Due to the fact we can’t physically watch and review every classic Doctor Who story before the 50th Anniversary, we have decided to check out two episodes in each Doctor’s era every week until the 50th. This week is the Second Doctor’s week, featuring Tomb of the Cybermen and The Mind Robber. For those looking for another good episode to understand the Second Doctor, also look at the War Games.
Spearhead from Space is the first serial of the seventh season of Doctor Who and the first to be produced in colour. The serial introduced Jon Pertwee as the Third Doctor and also introduced the Autons (which show up again in the new Doctor Who series episode Rose. It also introduces Caroline John as the Doctor’s new assistant, Liz Shaw. Nicholas Courtney reprises his role as Brigadier Alistair Lethbridge-Stewart and becomes a regular cast member beginning with this serial.
Much like the episode Rose is a brilliant start for those looking for a way into the new series of Doctor Who, so The Spearhead From Space is a brilliant manner to explore the early Doctor Who series with Jon Pertwee as the 3rd Doctor. It has an enjoyable mixture of humour and pathos, of sassy companions against a sassy Doctor. And, similar to Rose, the villains are the eerie Autons, who make a good starting bad guy.
Everything about this episode was new for the Classic Series so far. There had been a change of actors, and the film had moved from black and white to colour. New companions and everything is set on Earth. For those who wish to skip the Second and First Doctor stories, as they can be tedious without the black and white footage, The Spearhead From Space makes for an enjoyable start to the show. The first episode of the serial is quite funny, with the Doctor’s first words being “shoes”, and getting up to all manner of crazy antics, including escaping from an ambulance by wheelchair. Although other aspects of the show were darker, such as the eerie nature of the Autons and the Nestene Consciousness, the overall feel of this serial was quite amusing.
The Autons as bad guys make for enjoyable bad guys without the heaviness of the Cybermen or the Daleks. For starters, the Autons are fairly run-of-the-mill in regards to their aim: they’re a parasitic group of living plastics which move across space consuming planets. Thus their aim is to conquer the earth, in an insidious manner. Fortunately, the Doctor, backed up by UNIT, are on the case, which makes for an enjoyable, not too heavy-going story.
The companions are also very strong in this part of the Pertwee era. Firstly, there is Elizabeth (Liz) Shaw, who is a sassy scientist. Together with Brigadier Alastair Gordon Lethbridge-Stewart, they combine to try and figure out who the Doctor is, and how he is connected (or isn’t connected) to the strange meteorites from space. They’re strong characters, who aren’t taking any of the Doctor’s dismissive and arrogant attitudes. Although the Brigadier and Liz are still not able to exert any real control over the Doctor, they aren’t exactly his crawling inferiors either (despite his protestations to the counter). This dynamic makes for both amusing sass, and strong character development during the serial. All in all, Spearhead from Space is a great way to get started on the Third Doctor era of Doctor Who.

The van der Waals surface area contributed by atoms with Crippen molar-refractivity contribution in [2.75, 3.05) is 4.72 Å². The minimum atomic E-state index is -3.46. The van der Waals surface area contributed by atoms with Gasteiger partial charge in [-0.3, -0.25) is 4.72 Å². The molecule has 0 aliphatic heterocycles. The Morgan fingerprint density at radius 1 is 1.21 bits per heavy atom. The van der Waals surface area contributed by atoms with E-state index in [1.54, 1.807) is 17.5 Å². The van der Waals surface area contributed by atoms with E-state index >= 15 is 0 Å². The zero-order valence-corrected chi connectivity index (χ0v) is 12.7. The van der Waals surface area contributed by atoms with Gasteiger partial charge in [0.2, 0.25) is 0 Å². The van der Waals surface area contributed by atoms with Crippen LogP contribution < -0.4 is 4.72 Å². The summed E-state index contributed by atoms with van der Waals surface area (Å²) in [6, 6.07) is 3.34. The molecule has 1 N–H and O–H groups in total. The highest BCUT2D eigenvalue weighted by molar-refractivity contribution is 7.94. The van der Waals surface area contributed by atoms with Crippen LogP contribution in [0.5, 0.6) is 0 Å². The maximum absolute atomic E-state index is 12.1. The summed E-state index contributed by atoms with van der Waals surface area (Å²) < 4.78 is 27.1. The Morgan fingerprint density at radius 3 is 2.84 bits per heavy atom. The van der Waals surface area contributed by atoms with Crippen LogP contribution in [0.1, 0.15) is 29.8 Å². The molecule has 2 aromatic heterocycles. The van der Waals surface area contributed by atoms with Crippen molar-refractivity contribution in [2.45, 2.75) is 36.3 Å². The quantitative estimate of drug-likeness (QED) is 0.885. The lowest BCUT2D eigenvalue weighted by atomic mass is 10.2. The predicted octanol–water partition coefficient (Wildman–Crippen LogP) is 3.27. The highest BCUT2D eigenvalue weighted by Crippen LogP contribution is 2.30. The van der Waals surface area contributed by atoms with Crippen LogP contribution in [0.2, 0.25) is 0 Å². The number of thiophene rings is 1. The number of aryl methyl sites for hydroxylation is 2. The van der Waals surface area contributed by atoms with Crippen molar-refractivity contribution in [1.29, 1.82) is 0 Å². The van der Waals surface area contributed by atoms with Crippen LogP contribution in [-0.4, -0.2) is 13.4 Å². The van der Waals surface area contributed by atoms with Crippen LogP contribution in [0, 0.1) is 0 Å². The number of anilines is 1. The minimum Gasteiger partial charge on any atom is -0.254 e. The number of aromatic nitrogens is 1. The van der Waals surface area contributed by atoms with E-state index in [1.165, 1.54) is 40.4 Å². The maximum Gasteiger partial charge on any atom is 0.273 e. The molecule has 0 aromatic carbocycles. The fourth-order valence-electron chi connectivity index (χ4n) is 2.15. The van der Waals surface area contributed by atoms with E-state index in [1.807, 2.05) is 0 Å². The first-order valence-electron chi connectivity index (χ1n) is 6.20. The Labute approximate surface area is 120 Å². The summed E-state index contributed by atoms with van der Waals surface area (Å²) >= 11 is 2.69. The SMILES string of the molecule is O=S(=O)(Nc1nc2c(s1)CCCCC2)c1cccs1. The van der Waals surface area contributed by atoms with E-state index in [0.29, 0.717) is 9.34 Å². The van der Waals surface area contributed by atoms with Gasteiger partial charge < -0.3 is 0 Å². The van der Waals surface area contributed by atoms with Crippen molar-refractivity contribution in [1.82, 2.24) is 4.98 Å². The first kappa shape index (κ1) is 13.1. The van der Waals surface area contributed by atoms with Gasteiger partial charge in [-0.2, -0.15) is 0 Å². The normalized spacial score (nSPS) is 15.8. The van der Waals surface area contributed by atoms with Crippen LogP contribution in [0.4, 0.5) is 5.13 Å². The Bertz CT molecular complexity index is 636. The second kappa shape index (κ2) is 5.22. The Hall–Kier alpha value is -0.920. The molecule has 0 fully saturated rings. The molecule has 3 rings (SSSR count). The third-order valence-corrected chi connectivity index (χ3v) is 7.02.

Spearhead from Space is obviously a great introduction to the Third Doctor (Jon Pertwee), as it’s his first episode. This episode is strikingly similar to the first episode of the new series, Rose, as well as elements from other episodes in the new series. There’s a new Doctor (who, not unlike the Tenth Doctor after he regenerates, spends a decent chunk of time comatose in bed), he faces the Autons (the same foes he faces in Rose) and in a change from earlier seasons, Spearhead from Space is shot in colour.
I found this episode amusing and an excellent introduction to a new Doctor – it helps that I find Jon Pertwee much more engaging than Second Doctor Patrick Troughton. I’m not sure why, but there you go. A lot of the action happens while he’s dead to the world, which gives his primary companions, the Brigadier and Liz, a bit of space to develop their personalities. Of course, the Brigadier and UNIT has already shown up in Second Doctor stories, but Liz, a scientist, has not. Annoyed that UNIT has taken her away from her actual work, and being an alien sceptic, Liz is a character that I feel that people can identify with. Of course, when the Doctor actually gets going, she goes along for the ride and accepts that he is an alien. Speaking of the Doctor, he gets some great moments – there’s a scene in which he frantically escapes his pursuers in a wheelchair which is definitely chuckle-worthy.
The Autons, while being kind of creepy, aren’t on the level of creepy that for example, the Weeping Angels are on, and aren’t as completely evil as the Daleks are, but they’re sufficiently mean enough to make a story interesting. All in all, an excellent episode and a great start to the Third Doctor’s reign.